A series of tweets from @mc79hockey inspired me to write a quick post.
I’ve had several runs at modeling NHL team behavior as it pertains to OT rates, some of which contradicts the idea of these tweets. My favorite such work (on a general level) is this one, but the Sloan paper looks at the team issue more in depth. The evidence is fairly strong that some teams were smart enough to recognize that nonconference games were preferred to conference games, with respect to when teams should play OT. If that stands, its reasonable to assume that there would be some level of consistency with respect to OT rates.
That said, only 18 of a teams 82 games prior to 2013 were against nonconference foes, meaning that even if it was the case that some teams were good at playing OT in these games (see NJ’s slate here, or Pittsburgh’s here for two teams that apparently loved nonconference overtime games), comparing across years might not be able to identify a strong effect.
It’s not much different, but I figured I’d look within-season correlations of OT rates. I’d prefer the within-season numbers, as opposed to across seasons, because it keeps the players, coaches, and overall team interest in attaining points for the playoff race constant.
Splitting the current 2013-14 season in half, here are team OT rates for the first-half (x-axis) and second-half (y-axis).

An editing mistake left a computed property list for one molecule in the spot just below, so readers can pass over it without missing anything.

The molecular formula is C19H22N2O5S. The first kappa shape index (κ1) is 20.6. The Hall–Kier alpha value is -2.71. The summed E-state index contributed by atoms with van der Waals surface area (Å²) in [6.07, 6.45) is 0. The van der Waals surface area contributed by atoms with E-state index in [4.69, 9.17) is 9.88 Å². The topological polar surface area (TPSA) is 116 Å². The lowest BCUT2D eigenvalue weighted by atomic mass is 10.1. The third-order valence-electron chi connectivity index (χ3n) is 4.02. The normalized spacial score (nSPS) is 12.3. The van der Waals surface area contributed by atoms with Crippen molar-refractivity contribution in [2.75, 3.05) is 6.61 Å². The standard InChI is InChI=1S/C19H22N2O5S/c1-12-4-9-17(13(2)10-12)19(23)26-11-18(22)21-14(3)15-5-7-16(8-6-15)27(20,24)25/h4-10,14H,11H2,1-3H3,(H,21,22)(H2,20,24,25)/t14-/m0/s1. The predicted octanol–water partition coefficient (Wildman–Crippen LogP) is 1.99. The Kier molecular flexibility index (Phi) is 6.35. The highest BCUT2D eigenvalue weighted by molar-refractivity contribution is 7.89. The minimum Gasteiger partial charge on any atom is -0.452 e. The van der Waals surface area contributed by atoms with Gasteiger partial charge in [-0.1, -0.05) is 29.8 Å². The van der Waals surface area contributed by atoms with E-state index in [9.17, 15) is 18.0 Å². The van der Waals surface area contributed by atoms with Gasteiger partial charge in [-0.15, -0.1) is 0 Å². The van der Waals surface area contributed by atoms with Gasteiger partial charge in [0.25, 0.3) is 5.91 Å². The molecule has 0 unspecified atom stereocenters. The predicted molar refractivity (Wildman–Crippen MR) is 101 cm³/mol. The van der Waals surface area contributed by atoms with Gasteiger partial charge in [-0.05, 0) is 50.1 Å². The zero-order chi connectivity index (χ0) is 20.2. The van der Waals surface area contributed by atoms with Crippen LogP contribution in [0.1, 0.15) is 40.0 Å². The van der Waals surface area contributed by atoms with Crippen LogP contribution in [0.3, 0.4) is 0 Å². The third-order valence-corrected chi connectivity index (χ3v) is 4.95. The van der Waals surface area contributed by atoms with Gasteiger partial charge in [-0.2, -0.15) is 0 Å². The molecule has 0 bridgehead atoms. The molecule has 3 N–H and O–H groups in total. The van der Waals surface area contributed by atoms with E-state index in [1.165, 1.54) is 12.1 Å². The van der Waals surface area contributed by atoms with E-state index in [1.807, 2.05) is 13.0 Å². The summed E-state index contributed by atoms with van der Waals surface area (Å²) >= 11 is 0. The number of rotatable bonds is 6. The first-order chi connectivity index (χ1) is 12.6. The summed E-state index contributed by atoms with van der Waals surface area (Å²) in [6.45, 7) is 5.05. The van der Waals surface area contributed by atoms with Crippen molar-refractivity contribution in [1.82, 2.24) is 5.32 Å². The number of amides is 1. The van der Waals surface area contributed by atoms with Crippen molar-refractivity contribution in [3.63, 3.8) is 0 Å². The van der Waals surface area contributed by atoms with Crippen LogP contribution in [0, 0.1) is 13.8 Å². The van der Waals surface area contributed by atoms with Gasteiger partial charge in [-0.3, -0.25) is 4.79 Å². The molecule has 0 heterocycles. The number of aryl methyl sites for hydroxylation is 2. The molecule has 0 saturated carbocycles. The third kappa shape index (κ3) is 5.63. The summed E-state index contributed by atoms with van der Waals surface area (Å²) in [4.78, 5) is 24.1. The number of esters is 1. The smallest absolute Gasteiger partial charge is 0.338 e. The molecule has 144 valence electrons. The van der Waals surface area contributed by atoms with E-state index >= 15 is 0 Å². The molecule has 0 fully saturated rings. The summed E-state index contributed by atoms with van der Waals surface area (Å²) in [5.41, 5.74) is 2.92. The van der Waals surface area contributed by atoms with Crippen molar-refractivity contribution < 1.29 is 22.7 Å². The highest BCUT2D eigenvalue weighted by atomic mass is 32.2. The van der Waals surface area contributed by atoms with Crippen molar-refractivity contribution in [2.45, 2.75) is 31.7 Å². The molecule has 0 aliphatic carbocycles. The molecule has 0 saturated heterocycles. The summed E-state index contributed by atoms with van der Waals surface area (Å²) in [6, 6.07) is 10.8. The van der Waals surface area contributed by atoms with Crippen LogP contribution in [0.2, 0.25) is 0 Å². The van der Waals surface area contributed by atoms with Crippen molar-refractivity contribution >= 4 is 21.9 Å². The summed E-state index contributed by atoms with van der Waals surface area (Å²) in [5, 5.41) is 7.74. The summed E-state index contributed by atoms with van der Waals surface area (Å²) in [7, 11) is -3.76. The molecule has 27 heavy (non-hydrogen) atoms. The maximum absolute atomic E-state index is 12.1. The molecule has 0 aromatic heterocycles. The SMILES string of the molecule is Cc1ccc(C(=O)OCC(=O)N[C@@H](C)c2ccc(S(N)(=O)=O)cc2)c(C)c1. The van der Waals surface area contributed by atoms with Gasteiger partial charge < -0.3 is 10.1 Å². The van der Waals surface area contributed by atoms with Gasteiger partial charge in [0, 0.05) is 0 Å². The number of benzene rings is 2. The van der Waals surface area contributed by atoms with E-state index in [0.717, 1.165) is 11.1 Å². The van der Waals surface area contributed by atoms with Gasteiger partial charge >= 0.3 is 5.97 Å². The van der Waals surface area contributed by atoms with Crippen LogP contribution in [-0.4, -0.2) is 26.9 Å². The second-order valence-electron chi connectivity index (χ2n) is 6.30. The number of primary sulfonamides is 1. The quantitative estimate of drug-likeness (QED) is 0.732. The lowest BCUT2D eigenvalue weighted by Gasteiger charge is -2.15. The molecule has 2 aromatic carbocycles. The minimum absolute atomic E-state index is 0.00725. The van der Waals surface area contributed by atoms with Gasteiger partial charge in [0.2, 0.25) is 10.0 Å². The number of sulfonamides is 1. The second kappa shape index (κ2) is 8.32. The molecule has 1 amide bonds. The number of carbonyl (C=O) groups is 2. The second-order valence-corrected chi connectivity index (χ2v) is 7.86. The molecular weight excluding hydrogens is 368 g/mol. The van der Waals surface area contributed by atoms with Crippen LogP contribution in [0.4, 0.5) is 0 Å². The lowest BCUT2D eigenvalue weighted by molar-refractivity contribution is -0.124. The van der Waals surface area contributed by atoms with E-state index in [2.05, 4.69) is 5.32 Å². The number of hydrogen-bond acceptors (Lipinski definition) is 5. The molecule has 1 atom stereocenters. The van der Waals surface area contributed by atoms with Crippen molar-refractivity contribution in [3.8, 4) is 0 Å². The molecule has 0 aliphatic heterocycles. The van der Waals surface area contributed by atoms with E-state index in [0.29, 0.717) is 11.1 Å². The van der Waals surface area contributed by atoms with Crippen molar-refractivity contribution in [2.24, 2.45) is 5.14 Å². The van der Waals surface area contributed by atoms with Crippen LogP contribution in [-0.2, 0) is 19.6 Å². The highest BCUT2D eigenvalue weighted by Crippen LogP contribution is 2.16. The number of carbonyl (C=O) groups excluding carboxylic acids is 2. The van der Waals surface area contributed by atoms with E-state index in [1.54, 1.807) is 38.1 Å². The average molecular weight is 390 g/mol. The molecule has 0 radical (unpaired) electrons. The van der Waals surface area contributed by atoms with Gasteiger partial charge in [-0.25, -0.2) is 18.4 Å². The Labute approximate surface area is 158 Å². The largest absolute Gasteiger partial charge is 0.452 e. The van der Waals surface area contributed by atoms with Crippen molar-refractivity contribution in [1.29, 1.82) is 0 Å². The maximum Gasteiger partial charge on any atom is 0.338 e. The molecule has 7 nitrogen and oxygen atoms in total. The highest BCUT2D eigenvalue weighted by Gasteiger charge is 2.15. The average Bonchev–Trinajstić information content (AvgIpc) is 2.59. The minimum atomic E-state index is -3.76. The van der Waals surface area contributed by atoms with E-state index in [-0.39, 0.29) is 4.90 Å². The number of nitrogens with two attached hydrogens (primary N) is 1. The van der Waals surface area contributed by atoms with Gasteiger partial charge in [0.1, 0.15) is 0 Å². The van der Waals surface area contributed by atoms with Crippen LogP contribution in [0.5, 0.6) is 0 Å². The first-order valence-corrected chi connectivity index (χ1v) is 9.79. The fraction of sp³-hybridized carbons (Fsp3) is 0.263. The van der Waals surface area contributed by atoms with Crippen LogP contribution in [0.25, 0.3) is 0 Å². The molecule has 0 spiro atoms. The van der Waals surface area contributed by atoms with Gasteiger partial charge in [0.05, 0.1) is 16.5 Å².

It’s pretty clear from the graph above that teams have not been consistent playing for OT in 2013-14.
Looking back at every NHL season between the lockout and 2012, I did the same thing. (I excluded the 2013 season because it was shorter and teams played only their within-conference foes). For this, I used a split of January 1 to separate the “First Half” of the season from the “Second Half.”
Coincidentally, the overall correlation of team OT rates between the first half of the season and the second half was, again, -0.08.
Here’s a graph of every teams rates dating back to the 2005-06 season.
At this point, its pretty clear that teams have not been all that adept at maintaining an interest in playing OT games.
But what if we looked at nonconference games only? Here’s that same graph, using the same years and same season split, jittering the points to allow for repeats.
While its difficult to ascertain too much from the graph above, there does appear to be *some* weak relationship between how often a team played for OT in its nonconference games within a season.
One of the problems with this measurement, of course, is that with only a handful of nonconference games in each half of the season, it is likely several teams could to have an OT percentage rate of 0. As a result, the clumps of points on the axes make it difficult to distinguish if a relationship exists.
A better version of this graph would actually split each team’s nonconference season in half, and get those rates (to ensure an equal number of games on each side of the cutoff). Perhaps thats work for another day.
For what its worth, my previous work identified a subset of teams which appeared to identify the nonconference inefficiency more than others. For example, this tweet shows a plot of each team’s behavior, as judged by the log-odds of OT in nonconference games. I ran the same numbers with only these teams, and the split-season correlation of OT rates, among nonconference games, was a healthy 0.18.
In any case, this work mostly confirms the tweets from @mc79hockey. Teams, for the most part, do not appear to play for the loser point with any consistency.